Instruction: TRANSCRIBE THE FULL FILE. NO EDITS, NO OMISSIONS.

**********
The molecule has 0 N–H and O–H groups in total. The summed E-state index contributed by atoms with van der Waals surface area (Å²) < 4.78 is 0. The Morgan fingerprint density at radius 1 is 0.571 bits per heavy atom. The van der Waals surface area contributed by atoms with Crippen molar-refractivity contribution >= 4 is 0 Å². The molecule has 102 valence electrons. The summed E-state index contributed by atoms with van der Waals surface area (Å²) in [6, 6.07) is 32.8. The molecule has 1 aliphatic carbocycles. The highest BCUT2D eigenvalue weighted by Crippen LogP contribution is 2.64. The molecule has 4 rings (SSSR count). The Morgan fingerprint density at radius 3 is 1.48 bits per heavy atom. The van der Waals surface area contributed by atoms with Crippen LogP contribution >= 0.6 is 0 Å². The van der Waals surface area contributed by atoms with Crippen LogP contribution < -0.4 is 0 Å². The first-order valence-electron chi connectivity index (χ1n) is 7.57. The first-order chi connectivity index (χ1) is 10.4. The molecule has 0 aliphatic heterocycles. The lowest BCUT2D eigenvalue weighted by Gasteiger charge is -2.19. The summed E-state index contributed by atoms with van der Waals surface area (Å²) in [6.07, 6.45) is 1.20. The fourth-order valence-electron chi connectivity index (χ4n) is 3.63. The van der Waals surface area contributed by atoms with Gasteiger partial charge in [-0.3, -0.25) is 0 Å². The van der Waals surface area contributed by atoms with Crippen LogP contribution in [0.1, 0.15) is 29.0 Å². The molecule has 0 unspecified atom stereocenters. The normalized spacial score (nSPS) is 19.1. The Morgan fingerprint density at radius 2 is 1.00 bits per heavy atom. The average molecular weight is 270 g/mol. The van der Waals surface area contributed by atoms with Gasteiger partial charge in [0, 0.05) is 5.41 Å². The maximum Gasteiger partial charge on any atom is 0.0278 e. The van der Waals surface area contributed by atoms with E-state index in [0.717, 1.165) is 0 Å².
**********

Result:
The molecule has 0 N–H and O–H groups in total. The summed E-state index contributed by atoms with van der Waals surface area (Å²) < 4.78 is 0. The Morgan fingerprint density at radius 1 is 0.571 bits per heavy atom. The van der Waals surface area contributed by atoms with Crippen molar-refractivity contribution >= 4 is 0 Å². The molecule has 102 valence electrons. The summed E-state index contributed by atoms with van der Waals surface area (Å²) in [6, 6.07) is 32.8. The molecule has 1 aliphatic carbocycles. The highest BCUT2D eigenvalue weighted by Crippen LogP contribution is 2.64. The molecule has 4 rings (SSSR count). The Morgan fingerprint density at radius 3 is 1.48 bits per heavy atom. The van der Waals surface area contributed by atoms with Crippen LogP contribution >= 0.6 is 0 Å². The van der Waals surface area contributed by atoms with Crippen LogP contribution < -0.4 is 0 Å². The first-order valence-electron chi connectivity index (χ1n) is 7.57. The first-order chi connectivity index (χ1) is 10.4. The molecule has 0 aliphatic heterocycles. The lowest BCUT2D eigenvalue weighted by Gasteiger charge is -2.19. The summed E-state index contributed by atoms with van der Waals surface area (Å²) in [6.07, 6.45) is 1.20. The fourth-order valence-electron chi connectivity index (χ4n) is 3.63. The van der Waals surface area contributed by atoms with Gasteiger partial charge in [-0.3, -0.25) is 0 Å². The van der Waals surface area contributed by atoms with Crippen LogP contribution in [0.1, 0.15) is 29.0 Å². The molecule has 0 unspecified atom stereocenters. The normalized spacial score (nSPS) is 19.1. The Morgan fingerprint density at radius 2 is 1.00 bits per heavy atom. The average molecular weight is 270 g/mol. The van der Waals surface area contributed by atoms with Gasteiger partial charge in [0, 0.05) is 5.41 Å². The maximum Gasteiger partial charge on any atom is 0.0278 e. The van der Waals surface area contributed by atoms with E-state index in [0.717, 1.165) is 0 Å².